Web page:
The climate crisis is a water crisis
Monitoring for adaptation in the Columbia Basin
It took until 2022, but water finally made it onto the official agenda of a UN Climate Change Conference.
‘Water Day’ was designated for November 14 at the recent COP27 climate change conference in Egypt where 190 countries had assembled to discuss climate action. Water Day discussions covered water scarcity, drought, early warning systems, and cross boundary cooperation, with one entire session devoted to the critical importance of monitoring and managing river basin systems.
In the Columbia River Basin, ongoing work to monitor how water supply is changing began in 2017 and exemplifies many of the climate adaptation actions COP27 attendees agreed are needed for sustainable water management.
We, too, are vulnerable to climate change altering our water cycle, evidenced by disappearing glaciers, soaring summer temperatures, longer dry periods and extreme flooding — all of which have serious repercussions for our communities and ecosystems.
Living Lakes Canada, the water stewardship NGO whose work was founded in the Columbia Basin, has developed a new framework for an expanded water monitoring network across the Basin to track and understand climate impacts on water. The data collected will support decision makers in their ability to help communities and industry prepare for inevitable changes to water supply.
The ‘Columbia Basin Water Monitoring Framework’ was implemented in three pilot areas this past summer: the North Kootenay Lake/Slocan Valley region in the West Kootenay, and the Columbia Valley and Elk Valley in the East Kootenay.
In each pilot area, water monitoring sites were selected based on a combination of community priorities and scientific metrics. Overall, monitoring sites were selected for 26 hydrometric stations, eight lake level stations and three climate stations. Equipment installation was carried out from August through to October.
Living Lakes Canada identified community priorities through consultation with First Nations and the Local Reference Group created for each pilot area, which was composed of water stewardship groups, community members, First Nations, industry/commercial water users, and local, regional, and provincial governments.
In the Columbia Valley, monitoring water supply and water quality for sources of drinking water was the top priority for the Local Reference Group. The Columbia Wetlands, restoration and habitat for fish and Species at Risk were also topics of interest.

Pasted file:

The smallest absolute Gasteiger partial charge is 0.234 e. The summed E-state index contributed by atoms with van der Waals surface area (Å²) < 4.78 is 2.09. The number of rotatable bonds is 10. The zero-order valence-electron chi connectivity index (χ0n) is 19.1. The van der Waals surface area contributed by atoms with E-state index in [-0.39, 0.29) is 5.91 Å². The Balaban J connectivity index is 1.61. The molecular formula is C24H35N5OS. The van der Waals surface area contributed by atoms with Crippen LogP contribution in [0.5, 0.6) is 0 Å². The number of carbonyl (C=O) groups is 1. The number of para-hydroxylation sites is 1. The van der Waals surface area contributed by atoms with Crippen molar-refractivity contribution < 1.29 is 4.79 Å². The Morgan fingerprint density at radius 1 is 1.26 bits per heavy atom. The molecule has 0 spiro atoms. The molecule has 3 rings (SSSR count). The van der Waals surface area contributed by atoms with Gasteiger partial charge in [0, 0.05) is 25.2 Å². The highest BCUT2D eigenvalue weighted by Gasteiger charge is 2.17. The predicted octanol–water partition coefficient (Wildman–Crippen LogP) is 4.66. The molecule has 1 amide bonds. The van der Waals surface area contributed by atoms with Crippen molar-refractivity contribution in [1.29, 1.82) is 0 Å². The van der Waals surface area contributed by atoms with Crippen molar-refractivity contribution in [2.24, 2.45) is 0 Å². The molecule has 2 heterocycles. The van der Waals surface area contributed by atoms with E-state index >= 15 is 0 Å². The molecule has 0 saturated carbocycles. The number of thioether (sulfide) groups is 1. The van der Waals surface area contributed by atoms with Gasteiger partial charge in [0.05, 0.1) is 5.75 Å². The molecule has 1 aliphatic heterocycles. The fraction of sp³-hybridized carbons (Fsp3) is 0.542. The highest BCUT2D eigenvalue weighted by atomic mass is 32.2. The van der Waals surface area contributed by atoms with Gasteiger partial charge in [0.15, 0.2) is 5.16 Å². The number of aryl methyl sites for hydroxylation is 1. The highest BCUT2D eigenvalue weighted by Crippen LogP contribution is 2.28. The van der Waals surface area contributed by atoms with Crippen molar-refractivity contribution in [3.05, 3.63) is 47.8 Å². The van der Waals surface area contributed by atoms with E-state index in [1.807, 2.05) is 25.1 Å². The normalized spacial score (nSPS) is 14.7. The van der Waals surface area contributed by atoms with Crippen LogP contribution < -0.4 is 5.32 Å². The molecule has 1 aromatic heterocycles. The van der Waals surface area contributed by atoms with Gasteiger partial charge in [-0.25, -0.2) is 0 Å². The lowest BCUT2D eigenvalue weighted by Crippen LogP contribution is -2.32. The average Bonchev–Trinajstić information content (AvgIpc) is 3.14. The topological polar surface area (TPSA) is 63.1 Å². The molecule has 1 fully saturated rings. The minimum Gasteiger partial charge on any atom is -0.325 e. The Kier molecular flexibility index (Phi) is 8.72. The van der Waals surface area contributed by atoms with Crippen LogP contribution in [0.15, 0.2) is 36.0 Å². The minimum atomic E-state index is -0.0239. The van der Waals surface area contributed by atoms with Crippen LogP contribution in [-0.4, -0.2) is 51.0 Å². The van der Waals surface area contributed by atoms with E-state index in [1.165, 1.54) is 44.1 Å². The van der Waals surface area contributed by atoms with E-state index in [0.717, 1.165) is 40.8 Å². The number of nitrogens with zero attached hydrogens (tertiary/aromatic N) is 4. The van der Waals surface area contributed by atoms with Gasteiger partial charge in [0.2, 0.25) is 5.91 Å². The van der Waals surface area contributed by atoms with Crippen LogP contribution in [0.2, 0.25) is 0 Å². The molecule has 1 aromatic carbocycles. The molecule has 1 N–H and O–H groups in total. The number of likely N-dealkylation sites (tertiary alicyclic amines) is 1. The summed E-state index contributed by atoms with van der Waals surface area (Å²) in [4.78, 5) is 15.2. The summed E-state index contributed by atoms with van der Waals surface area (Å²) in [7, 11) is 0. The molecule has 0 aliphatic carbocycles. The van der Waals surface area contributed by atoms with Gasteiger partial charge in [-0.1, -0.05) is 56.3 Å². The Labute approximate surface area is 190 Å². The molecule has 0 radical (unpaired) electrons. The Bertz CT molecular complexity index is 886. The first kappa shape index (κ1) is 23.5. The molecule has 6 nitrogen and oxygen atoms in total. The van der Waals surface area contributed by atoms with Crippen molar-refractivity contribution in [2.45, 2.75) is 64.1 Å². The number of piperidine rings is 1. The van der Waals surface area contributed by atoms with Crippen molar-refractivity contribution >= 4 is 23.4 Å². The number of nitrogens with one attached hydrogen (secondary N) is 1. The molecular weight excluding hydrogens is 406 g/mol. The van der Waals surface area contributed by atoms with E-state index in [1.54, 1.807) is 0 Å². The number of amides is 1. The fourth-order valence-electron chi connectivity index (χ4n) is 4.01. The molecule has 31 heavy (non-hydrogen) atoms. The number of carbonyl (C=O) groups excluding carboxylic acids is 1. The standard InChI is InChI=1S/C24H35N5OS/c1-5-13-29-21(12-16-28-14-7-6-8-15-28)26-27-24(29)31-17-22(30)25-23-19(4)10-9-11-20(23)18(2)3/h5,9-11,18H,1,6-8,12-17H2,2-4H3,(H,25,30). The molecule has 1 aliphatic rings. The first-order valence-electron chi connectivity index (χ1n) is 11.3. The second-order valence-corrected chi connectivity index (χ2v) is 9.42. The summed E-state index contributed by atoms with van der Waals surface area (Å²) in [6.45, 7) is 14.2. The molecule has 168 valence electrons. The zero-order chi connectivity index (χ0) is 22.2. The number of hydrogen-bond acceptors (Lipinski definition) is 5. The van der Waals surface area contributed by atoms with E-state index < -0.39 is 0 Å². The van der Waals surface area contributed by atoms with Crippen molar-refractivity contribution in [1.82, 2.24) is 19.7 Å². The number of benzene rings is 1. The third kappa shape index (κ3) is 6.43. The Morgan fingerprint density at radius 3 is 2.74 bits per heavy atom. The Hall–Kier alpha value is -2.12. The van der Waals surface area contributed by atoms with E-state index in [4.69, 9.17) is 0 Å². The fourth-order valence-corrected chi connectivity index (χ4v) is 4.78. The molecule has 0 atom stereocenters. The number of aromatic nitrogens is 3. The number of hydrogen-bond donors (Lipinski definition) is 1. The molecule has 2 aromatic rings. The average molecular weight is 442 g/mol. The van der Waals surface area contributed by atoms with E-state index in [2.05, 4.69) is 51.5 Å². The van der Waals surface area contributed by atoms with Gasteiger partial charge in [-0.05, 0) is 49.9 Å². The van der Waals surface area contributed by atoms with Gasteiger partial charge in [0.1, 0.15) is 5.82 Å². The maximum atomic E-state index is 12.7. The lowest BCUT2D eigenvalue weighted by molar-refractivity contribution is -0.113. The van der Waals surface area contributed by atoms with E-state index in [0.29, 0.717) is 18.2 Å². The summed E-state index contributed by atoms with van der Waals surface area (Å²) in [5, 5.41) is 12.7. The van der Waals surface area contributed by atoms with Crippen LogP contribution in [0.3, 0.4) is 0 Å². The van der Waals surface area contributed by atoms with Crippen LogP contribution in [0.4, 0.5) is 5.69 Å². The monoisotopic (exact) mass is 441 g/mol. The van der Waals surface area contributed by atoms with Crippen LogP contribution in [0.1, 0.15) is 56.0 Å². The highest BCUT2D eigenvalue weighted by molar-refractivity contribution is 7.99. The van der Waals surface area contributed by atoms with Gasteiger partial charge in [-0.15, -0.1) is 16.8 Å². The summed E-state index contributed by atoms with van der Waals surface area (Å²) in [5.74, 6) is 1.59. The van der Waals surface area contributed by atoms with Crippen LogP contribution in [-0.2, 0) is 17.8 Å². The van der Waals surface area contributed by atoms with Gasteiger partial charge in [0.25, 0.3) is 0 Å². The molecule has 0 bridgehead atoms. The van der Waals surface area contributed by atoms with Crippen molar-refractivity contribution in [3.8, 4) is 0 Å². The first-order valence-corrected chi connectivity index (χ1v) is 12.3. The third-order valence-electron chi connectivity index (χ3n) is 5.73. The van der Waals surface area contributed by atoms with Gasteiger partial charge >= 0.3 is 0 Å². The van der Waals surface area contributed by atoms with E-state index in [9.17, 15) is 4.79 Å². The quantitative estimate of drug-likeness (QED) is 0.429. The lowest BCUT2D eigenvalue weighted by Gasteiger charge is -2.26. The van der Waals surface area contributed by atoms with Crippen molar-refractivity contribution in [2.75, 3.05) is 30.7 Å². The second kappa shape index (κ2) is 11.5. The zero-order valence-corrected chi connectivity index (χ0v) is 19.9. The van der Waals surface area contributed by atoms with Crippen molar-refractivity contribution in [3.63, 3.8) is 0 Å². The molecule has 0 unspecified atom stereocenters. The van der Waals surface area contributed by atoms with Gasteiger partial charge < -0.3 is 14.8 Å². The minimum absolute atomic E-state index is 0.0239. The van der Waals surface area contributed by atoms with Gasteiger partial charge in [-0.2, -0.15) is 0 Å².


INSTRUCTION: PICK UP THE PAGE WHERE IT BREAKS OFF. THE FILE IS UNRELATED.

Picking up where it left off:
“This project was unique as community priorities were considered along with technical aspects. Incorporating community input into decisions regarding the location of monitoring stations has been successful,” said Wendy Booth, Local Reference Group coordinator for the Columbia Valley pilot area.
In the Elk Valley, there was significant interest in fish habitat, given the presence of the native Westslope Cutthroat trout population listed as a Special Concern under the federal SARA legislation, and the Elk Valley being a marquee destination for tourists, anglers, and recreationalists. As a result, fish habitat concerns covered flow, water temperature, water quality and the health of aquatic benthic invertebrate ecosystems.
“The community here is keenly aware that the native Westslope Cutthroat trout population is under increasing pressure from climate change driven heat domes, drought and flood, selenium and calcite loadings from mining, recreational fishing pressure, and physical barriers to fish passage,” said Elk River Alliance project manager Anne-Caroline Kroeger, who is the Local Reference Group coordinator for the Elk Valley pilot area.
The Elk River Alliance is acting as the implementation partner for the project in this pilot area, with the community engagement and monitoring activities undertaken by the Elk River Alliance on behalf of the Columbia Basin Water Monitoring Framework and the Elk River Watershed Monitoring Collaborative.
A detailed report along with an interactive map explaining why each site was selected and what monitoring equipment was installed will be made available on the Living Lakes Canada website in December.
The water and climate data collected will be made available through the Columbia Basin Water Hub database (visit www.cbwaterhub.ca).
The data can be used by community members, researchers, the private sector, all levels of government and decision makers. The data on the Water Hub will support efforts to build a more comprehensive understanding of the state of water supply and water quality in local jurisdictions and to establish adaptation options.
Further monitoring will be implemented in 2023 and Living Lakes Canada intends to continue to expand this program to include additional areas of the Columbia Basin over the next 10 years. To learn more, contact CBWMF Program Manager Paige Thurston at [email protected] or visit this site for more information.
Lead image: Lizard Creek monitoring equipment installation in the Elk Valley pilot area. Elk River Alliance Photo
Living Lakes Canada